There is a stigmatizing attitude among society over mental health or psychological disorders.  When individuals fail to conform to the expected societal norm, he or she may be perceived as “insane, mad, lunatic, kooky (Nolen-Hoeksema, 12/2013), etc. causing them to not seek treatment for their self-diagnosed, abnormal behaviors, feelings, or thoughts.  On a personal level, I believe diagnosis is a double-edged sword because one does not want to deal with the stigma associated with mental illness in combination with the persistent symptoms.  I also believe, at times, the individual may be in denial because they have grown or dealt with the illness for so long, it is normal for them and altering a perceived normality could scare the individual.  Another issue with diagnosis is the potential for mis-diagnosis due to the overlap of symptoms into several disorders.  Additionally, people may feel anxiety towards therapy or medication due to cultural values and beliefs.  If an individual seeks help and receives a diagnosis, others may perceive them differently and begin to alter their treatment and reactions toward the individual in either a positive or negative manner, both of which could hinder treatment.

Three approaches to developing a diagnostic scheme include categorical, dimensional, and prototypical approaches.  The categorical approach, as found in the DSM, classifies symptoms biologically and medically into categories with one set of causative factors that do not overlap, creating a single category that each individual in the category should meet (Kreuger, Watson, & Barlow, 2005).  Due to only having to suffice a single subset of criteria for an individual to identify under a single category creates heterogeneity among the disorder and treatment (Kreuger, Watson, & Barlow, 2005).  Thus creating difficulties in treatment as no two people may identify mutually.  I believe the categorical approach would maintain stigma as the disorder is a generalization of a major category rather than a specific detriment.

The dimensional approach classifies disordered thought, affect, and behavior as multiple dimensions (Kreuger, Watson, & Barlow, 2005).  The dimensional approach measures the degree to which behaviors persist indicating variances of symptoms versus normative behavior reducing the possibility of comorbid disorders (Hudziak, Achenbach, Althoff, & Spine, 2007).  However, inconsistencies cause a void in the use of the yes or no treatment and diagnosis process and testing may have higher costs than traditional categorical diagnostic measures.  I think the dimensional approach may increase stigma as the degree of the behavior is scrutinized leaving the individual open for judgment on how “bad” off they appear.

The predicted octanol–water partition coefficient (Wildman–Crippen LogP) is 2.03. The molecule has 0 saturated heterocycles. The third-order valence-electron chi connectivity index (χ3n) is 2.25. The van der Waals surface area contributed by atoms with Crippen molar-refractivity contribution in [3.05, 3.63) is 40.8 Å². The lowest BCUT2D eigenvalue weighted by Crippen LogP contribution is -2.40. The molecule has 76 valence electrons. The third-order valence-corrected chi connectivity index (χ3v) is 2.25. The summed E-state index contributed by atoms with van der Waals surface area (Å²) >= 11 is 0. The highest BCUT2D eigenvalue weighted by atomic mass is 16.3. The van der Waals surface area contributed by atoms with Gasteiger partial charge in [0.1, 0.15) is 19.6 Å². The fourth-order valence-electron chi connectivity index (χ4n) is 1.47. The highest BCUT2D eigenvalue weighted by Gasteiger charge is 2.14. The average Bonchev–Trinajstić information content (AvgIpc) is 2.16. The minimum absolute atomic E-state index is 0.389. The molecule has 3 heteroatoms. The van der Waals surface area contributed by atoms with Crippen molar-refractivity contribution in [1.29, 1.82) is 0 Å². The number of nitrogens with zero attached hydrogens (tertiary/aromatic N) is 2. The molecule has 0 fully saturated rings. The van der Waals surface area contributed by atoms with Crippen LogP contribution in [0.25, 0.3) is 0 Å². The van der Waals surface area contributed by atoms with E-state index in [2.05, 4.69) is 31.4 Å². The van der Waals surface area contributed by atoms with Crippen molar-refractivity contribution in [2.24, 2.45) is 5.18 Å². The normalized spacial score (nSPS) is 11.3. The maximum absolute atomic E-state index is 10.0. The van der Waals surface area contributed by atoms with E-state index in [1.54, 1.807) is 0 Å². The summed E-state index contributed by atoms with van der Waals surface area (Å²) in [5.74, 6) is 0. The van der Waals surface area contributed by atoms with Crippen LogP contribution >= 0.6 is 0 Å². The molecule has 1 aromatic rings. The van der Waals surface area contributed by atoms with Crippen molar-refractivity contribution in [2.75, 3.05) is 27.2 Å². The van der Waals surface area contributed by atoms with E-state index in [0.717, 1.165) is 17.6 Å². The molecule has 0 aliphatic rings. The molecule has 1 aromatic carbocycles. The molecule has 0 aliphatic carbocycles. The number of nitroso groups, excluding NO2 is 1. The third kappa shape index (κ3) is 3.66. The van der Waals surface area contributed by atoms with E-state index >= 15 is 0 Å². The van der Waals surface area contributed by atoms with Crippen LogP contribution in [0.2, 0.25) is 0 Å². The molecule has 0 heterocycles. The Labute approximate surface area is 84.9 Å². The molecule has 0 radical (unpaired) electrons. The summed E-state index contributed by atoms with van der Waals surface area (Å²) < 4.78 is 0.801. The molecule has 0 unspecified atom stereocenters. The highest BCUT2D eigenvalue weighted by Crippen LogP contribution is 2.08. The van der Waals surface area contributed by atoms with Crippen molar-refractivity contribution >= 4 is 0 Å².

The prototypical approach conceptualizes psychopathology into categories within the DSM (Kreuger, Watson, & Barlow, 2005).  This approach allows for a high heterogeneity within categories as individuals must only meet a certain number of symptoms to fall within a category and therefore, may qualify under more than one as several disorders share similar symptoms (Kreuger, Watson, & Barlow, 2005).  Prototypical approach opens the door for mis-diagnosis and co-existing disorders rather than a single unified diagnosis as the symptoms may be versatile among categories.  Treatment could turn into an unnecessary trial and error basis.   I think the prototypical approach may increase stigma as the diagnosis seems to be open to more error than the other approaches.  This allows for the individual to feel as if they may be untreatable.


Hudziak, J. J., Achenbach, T. M., Althoff, R. R., & Spine, D.  S. (2007).  A dimensional approach to developmental psychopathology.  International Journal of Methods in Psychiatric Research 16(S1):  S16-S23.  http://doi.org/10.1002/mpr.217

Krueger, R. F., Watson, D., & Barlow, D. H. (2005). Introduction to the Special Section: Toward a Dimensionally Based Taxonomy of Psychopathology.  Journal of Abnormal Psychology114(4), 491–493. http://doi.org/10.1037/0021-843X.114.4.491

Nolen-Hoeksema, Susan.  (12/2013).  Abnormal Psychology, 6th Edition. [VitalSource Bookshelf Online].  Retrieved from https://digitalbookshelf.argosy.edu/#/books/1259316335/